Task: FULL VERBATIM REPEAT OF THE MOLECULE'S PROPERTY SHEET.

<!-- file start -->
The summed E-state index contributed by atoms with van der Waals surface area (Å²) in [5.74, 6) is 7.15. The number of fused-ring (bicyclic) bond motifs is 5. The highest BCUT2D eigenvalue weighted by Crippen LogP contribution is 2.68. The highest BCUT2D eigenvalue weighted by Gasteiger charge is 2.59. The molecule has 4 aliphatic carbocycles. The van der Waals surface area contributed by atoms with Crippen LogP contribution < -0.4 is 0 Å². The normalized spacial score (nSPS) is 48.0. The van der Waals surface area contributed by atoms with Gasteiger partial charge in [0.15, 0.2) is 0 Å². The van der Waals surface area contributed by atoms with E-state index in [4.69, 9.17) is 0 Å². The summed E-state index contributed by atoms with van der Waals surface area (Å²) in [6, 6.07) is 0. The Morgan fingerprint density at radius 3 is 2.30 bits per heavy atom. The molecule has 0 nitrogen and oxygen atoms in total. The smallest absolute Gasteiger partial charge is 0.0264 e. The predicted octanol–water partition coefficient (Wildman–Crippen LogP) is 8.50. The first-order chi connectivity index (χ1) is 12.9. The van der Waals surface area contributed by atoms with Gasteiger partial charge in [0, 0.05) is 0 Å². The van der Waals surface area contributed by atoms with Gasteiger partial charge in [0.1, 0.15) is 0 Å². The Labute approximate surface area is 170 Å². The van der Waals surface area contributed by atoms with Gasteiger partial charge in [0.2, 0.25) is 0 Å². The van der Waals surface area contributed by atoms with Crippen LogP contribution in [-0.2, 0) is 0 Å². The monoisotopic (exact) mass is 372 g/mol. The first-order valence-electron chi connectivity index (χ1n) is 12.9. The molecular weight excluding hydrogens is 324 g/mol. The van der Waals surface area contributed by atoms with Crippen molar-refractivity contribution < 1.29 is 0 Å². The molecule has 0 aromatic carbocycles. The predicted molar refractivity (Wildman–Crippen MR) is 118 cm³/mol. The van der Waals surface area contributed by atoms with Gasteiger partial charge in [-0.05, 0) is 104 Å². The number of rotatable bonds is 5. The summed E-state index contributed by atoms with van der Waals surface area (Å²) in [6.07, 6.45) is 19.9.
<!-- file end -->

The summed E-state index contributed by atoms with van der Waals surface area (Å²) in [5.74, 6) is 7.15. The number of fused-ring (bicyclic) bond motifs is 5. The highest BCUT2D eigenvalue weighted by Crippen LogP contribution is 2.68. The highest BCUT2D eigenvalue weighted by Gasteiger charge is 2.59. The molecule has 4 aliphatic carbocycles. The van der Waals surface area contributed by atoms with Crippen LogP contribution < -0.4 is 0 Å². The normalized spacial score (nSPS) is 48.0. The van der Waals surface area contributed by atoms with Gasteiger partial charge in [0.15, 0.2) is 0 Å². The van der Waals surface area contributed by atoms with E-state index in [4.69, 9.17) is 0 Å². The summed E-state index contributed by atoms with van der Waals surface area (Å²) in [6, 6.07) is 0. The Morgan fingerprint density at radius 3 is 2.30 bits per heavy atom. The molecule has 0 nitrogen and oxygen atoms in total. The smallest absolute Gasteiger partial charge is 0.0264 e. The predicted octanol–water partition coefficient (Wildman–Crippen LogP) is 8.50. The first-order chi connectivity index (χ1) is 12.9. The van der Waals surface area contributed by atoms with Gasteiger partial charge in [0, 0.05) is 0 Å². The van der Waals surface area contributed by atoms with Gasteiger partial charge in [0.1, 0.15) is 0 Å². The Labute approximate surface area is 170 Å². The van der Waals surface area contributed by atoms with Gasteiger partial charge in [0.2, 0.25) is 0 Å². The van der Waals surface area contributed by atoms with Crippen LogP contribution in [-0.2, 0) is 0 Å². The monoisotopic (exact) mass is 372 g/mol. The first-order valence-electron chi connectivity index (χ1n) is 12.9. The molecular weight excluding hydrogens is 324 g/mol. The van der Waals surface area contributed by atoms with Crippen molar-refractivity contribution < 1.29 is 0 Å². The molecule has 0 aromatic carbocycles. The predicted molar refractivity (Wildman–Crippen MR) is 118 cm³/mol. The van der Waals surface area contributed by atoms with Gasteiger partial charge in [-0.05, 0) is 104 Å². The number of rotatable bonds is 5. The summed E-state index contributed by atoms with van der Waals surface area (Å²) in [6.07, 6.45) is 19.9.